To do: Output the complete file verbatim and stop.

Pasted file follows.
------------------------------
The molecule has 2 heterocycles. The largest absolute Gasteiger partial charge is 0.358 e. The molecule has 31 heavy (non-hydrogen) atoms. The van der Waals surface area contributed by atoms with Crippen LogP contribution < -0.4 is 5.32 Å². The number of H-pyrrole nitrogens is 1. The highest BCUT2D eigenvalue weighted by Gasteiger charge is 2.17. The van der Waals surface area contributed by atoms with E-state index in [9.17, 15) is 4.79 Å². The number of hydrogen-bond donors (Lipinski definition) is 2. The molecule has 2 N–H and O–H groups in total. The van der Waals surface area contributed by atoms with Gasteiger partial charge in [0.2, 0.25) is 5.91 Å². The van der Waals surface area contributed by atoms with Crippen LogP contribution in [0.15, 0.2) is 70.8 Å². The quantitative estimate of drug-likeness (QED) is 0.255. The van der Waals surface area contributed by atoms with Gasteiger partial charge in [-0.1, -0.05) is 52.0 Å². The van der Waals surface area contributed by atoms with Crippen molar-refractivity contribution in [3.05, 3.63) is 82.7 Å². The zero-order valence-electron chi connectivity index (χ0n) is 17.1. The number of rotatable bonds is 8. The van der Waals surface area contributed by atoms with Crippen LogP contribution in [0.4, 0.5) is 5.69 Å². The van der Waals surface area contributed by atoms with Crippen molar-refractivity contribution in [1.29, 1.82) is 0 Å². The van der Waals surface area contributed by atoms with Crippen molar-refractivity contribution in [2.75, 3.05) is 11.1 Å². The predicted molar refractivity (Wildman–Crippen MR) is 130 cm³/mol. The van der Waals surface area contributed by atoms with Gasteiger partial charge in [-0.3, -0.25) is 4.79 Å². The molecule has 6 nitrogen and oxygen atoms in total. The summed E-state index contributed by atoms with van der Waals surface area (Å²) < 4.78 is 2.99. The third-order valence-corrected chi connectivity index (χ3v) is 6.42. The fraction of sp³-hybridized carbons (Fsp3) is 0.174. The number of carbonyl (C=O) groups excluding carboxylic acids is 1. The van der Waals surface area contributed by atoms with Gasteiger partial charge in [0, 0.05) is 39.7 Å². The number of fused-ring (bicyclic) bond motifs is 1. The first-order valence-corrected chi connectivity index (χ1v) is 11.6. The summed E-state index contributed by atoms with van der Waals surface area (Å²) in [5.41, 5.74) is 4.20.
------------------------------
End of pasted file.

The molecule has 2 heterocycles. The largest absolute Gasteiger partial charge is 0.358 e. The molecule has 31 heavy (non-hydrogen) atoms. The van der Waals surface area contributed by atoms with Crippen LogP contribution < -0.4 is 5.32 Å². The number of H-pyrrole nitrogens is 1. The highest BCUT2D eigenvalue weighted by Gasteiger charge is 2.17. The van der Waals surface area contributed by atoms with E-state index in [9.17, 15) is 4.79 Å². The number of hydrogen-bond donors (Lipinski definition) is 2. The molecule has 2 N–H and O–H groups in total. The van der Waals surface area contributed by atoms with Gasteiger partial charge in [0.2, 0.25) is 5.91 Å². The van der Waals surface area contributed by atoms with Crippen LogP contribution in [0.15, 0.2) is 70.8 Å². The quantitative estimate of drug-likeness (QED) is 0.255. The van der Waals surface area contributed by atoms with Gasteiger partial charge in [-0.1, -0.05) is 52.0 Å². The van der Waals surface area contributed by atoms with Crippen molar-refractivity contribution in [3.05, 3.63) is 82.7 Å². The zero-order valence-electron chi connectivity index (χ0n) is 17.1. The number of rotatable bonds is 8. The van der Waals surface area contributed by atoms with Crippen LogP contribution in [0.4, 0.5) is 5.69 Å². The van der Waals surface area contributed by atoms with Crippen molar-refractivity contribution in [1.29, 1.82) is 0 Å². The van der Waals surface area contributed by atoms with Crippen molar-refractivity contribution in [2.75, 3.05) is 11.1 Å². The predicted molar refractivity (Wildman–Crippen MR) is 130 cm³/mol. The van der Waals surface area contributed by atoms with Gasteiger partial charge in [-0.3, -0.25) is 4.79 Å². The molecule has 6 nitrogen and oxygen atoms in total. The summed E-state index contributed by atoms with van der Waals surface area (Å²) < 4.78 is 2.99. The third-order valence-corrected chi connectivity index (χ3v) is 6.42. The fraction of sp³-hybridized carbons (Fsp3) is 0.174. The number of carbonyl (C=O) groups excluding carboxylic acids is 1. The van der Waals surface area contributed by atoms with Gasteiger partial charge in [0, 0.05) is 39.7 Å². The number of fused-ring (bicyclic) bond motifs is 1. The first-order valence-corrected chi connectivity index (χ1v) is 11.6. The summed E-state index contributed by atoms with van der Waals surface area (Å²) in [5.41, 5.74) is 4.20.